Black Friday and Cyber Weekend generated plenty of headline grabbing stats as usual, and in spite of the yearly claims that the discount holiday is greying out. John Lewis, who previously spoke out against the discount day, reported its best ever weekly revenues of nearly £200m (Guardian, November 2016). Predictions that shoppers would head online, and specifically to their mobiles, in larger numbers than seen in 2015 also came true to an extent, with Black Friday becoming the first ever day to generate over a billion dollars in sales from mobile devices in the US, with $1.2bn (Mashable, November 2016), but not quite hitting the predicted 25% increase (Retail Week, November 2016). Our own data shows that on Black Friday traffic and conversion rates doubled, while revenues increased 400% vs. off peak.
So Black Friday isn’t quite dead, and people like shopping online and on their mobiles. Interesting for sure, but it doesn’t quite satisfy our curiosity. Here at Qubit we’re all about understanding the behaviour of customers, and then providing the solutions to enable brands to influence this behaviour. Applying this thinking to Black Friday we decided to go beyond the big numbers, analysing millions of visits across the Black Friday and Cyber Weekend to see what we else we could uncover.
First up, the growth of the savvy international shopper. This is something that was foreshadowed in our analysis of Singles’ Day, which saw visitors from Asia to UK and US sites almost double. Black Friday and Cyber weekend saw a similar trend, with UK retailers seeing revenues from non-UK based shoppers double. It’s also no coincidence UK retailers saw the biggest increases in traffic from Ireland and China – both regions’ currencies have benefited from the devaluation of the pound post-Brexit. Visits from Chinese and Irish consumers increased even more than UK and US consumers (+216% and +202% respectively). As online becomes a greater focus for Black Friday and similar discount days, despite some data showing increases in footfall, cross border ecommerce presents some huge opportunities for retailers in the UK, we outline exactly how brands can ensure they’re giving their international visitors a smooth experience in our Business after Brexit guide.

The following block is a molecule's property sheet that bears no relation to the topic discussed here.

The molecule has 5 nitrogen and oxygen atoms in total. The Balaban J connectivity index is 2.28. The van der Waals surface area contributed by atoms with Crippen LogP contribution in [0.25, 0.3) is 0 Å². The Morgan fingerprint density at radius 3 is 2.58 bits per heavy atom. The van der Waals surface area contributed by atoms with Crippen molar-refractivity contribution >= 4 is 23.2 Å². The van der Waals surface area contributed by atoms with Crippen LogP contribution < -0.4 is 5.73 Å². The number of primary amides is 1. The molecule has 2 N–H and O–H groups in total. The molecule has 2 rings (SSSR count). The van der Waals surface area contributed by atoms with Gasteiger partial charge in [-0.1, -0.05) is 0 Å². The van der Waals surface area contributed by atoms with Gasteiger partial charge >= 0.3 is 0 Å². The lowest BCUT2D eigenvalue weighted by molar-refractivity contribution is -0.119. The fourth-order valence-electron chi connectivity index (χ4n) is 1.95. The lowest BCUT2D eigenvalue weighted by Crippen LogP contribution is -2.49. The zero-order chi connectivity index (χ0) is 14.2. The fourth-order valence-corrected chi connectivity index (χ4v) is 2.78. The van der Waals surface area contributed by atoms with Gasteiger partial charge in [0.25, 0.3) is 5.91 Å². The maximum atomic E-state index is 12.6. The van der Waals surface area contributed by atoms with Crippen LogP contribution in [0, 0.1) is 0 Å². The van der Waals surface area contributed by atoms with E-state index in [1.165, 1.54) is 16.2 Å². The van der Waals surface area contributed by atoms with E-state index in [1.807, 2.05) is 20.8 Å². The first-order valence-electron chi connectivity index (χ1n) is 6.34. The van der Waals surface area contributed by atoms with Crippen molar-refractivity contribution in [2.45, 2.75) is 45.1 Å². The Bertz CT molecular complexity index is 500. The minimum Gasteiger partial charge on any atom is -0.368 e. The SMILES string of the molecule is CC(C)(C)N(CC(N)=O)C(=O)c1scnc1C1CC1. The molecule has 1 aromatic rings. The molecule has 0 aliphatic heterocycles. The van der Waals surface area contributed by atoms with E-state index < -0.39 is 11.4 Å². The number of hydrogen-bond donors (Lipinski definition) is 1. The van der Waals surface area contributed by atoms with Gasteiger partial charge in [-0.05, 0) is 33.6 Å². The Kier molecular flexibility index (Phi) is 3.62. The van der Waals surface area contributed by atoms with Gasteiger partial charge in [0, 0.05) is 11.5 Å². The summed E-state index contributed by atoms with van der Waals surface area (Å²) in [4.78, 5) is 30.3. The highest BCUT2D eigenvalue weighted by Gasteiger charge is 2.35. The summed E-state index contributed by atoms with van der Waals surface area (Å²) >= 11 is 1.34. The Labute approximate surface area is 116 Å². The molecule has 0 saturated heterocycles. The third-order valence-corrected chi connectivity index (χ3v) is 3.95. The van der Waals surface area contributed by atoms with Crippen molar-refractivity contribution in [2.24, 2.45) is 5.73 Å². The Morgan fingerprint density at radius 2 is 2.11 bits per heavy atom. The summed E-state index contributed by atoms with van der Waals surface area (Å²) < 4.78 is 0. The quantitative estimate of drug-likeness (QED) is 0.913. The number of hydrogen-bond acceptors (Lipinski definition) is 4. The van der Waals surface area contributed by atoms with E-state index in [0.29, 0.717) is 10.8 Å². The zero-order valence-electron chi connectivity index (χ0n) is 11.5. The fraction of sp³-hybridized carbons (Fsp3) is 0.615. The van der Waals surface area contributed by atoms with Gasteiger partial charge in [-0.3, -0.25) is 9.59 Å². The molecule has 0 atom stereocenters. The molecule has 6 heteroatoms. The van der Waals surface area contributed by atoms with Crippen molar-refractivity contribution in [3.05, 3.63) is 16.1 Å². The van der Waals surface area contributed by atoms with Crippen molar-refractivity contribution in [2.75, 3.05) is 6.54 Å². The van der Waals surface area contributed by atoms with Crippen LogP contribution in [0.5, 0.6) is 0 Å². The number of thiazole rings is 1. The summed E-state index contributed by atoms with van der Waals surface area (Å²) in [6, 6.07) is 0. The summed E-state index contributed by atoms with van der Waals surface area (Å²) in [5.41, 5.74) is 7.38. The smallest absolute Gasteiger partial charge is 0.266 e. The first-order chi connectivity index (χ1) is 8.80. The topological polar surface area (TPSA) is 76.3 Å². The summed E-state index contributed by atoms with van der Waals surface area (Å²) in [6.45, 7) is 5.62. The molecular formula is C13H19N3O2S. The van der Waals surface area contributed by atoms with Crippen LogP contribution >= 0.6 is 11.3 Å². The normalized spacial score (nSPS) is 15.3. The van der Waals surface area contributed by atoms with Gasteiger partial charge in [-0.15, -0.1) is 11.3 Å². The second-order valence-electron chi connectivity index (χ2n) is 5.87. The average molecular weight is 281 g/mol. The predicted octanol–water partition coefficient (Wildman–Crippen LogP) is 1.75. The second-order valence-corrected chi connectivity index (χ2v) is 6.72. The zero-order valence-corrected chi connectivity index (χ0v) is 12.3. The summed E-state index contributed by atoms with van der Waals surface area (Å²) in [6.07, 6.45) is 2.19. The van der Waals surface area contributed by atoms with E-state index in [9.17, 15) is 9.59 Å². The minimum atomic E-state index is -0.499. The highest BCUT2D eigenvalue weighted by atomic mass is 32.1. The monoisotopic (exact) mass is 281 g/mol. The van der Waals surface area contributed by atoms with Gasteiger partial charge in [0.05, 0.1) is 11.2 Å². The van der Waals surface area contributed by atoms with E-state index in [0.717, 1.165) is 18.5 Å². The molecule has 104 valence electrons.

Big numbers can often hide the true impact of Black Friday, and some retailers have found themselves burnt when the final tallies are in. Our data shows that while revenues and conversion rates increased during the Black Friday weekend, the actual value of each order declined. This suggests that consumers are becoming smarter with their shopping, taking advantage of deals and free delivery in an opportunistic way. The rise of mobile is driving this ‘little and often’ snackable shopping behaviour, and it’s likely to only continue to increase as we’ve seen this year with PayPal reporting almost a third of sales were completed on mobile (VentureBeat, November 2016).
So while retailers are seeing more traffic over these discount periods they need to work harder truly understand their customers if they are to increase basket values. Capturing consumers attention, when they’re in that moment of intent with targeted, personalised offers will help retailers along the way but, as we examined in our Black Friday and beyond research, they should seriously reconsider getting involved in shopping peaks if the data doesn’t add up.
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